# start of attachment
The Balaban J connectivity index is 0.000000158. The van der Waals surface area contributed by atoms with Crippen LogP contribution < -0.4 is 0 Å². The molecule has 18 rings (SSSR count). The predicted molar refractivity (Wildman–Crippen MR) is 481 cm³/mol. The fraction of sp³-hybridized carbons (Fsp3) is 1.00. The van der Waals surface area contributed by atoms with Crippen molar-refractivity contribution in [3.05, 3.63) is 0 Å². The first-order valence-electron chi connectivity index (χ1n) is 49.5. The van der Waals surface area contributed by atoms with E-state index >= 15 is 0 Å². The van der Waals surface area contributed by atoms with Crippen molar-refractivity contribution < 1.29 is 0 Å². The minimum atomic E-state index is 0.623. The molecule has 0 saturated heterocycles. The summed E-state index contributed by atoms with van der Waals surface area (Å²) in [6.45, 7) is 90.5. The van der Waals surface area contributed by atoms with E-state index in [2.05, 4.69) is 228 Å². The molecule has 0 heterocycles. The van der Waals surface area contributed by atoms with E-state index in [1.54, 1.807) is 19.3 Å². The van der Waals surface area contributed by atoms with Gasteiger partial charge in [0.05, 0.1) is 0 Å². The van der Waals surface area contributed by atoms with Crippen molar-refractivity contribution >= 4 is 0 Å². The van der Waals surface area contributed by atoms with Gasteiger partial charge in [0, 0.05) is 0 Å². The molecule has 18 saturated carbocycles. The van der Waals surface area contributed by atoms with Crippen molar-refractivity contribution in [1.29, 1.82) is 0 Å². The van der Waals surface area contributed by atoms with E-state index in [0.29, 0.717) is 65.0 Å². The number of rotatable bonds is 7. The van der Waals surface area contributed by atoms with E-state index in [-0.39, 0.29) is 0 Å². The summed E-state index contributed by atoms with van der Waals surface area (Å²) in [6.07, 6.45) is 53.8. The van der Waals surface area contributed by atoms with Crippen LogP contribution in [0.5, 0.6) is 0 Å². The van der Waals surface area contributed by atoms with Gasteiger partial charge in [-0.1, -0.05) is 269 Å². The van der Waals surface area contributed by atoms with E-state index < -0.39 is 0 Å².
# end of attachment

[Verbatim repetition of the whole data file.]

The Balaban J connectivity index is 0.000000158. The van der Waals surface area contributed by atoms with Crippen LogP contribution < -0.4 is 0 Å². The molecule has 18 rings (SSSR count). The predicted molar refractivity (Wildman–Crippen MR) is 481 cm³/mol. The fraction of sp³-hybridized carbons (Fsp3) is 1.00. The van der Waals surface area contributed by atoms with Crippen molar-refractivity contribution in [3.05, 3.63) is 0 Å². The first-order valence-electron chi connectivity index (χ1n) is 49.5. The van der Waals surface area contributed by atoms with E-state index >= 15 is 0 Å². The van der Waals surface area contributed by atoms with Crippen molar-refractivity contribution < 1.29 is 0 Å². The minimum atomic E-state index is 0.623. The molecule has 0 saturated heterocycles. The summed E-state index contributed by atoms with van der Waals surface area (Å²) in [6.45, 7) is 90.5. The van der Waals surface area contributed by atoms with E-state index in [2.05, 4.69) is 228 Å². The molecule has 0 heterocycles. The van der Waals surface area contributed by atoms with E-state index in [1.54, 1.807) is 19.3 Å². The van der Waals surface area contributed by atoms with Gasteiger partial charge in [0.05, 0.1) is 0 Å². The van der Waals surface area contributed by atoms with Crippen molar-refractivity contribution >= 4 is 0 Å². The van der Waals surface area contributed by atoms with Gasteiger partial charge in [0, 0.05) is 0 Å². The molecule has 18 saturated carbocycles. The van der Waals surface area contributed by atoms with Crippen molar-refractivity contribution in [1.29, 1.82) is 0 Å². The van der Waals surface area contributed by atoms with E-state index in [0.29, 0.717) is 65.0 Å². The number of rotatable bonds is 7. The van der Waals surface area contributed by atoms with E-state index in [-0.39, 0.29) is 0 Å². The summed E-state index contributed by atoms with van der Waals surface area (Å²) in [6.07, 6.45) is 53.8. The van der Waals surface area contributed by atoms with Crippen LogP contribution in [0.5, 0.6) is 0 Å². The van der Waals surface area contributed by atoms with Gasteiger partial charge in [-0.1, -0.05) is 269 Å². The van der Waals surface area contributed by atoms with E-state index < -0.39 is 0 Å².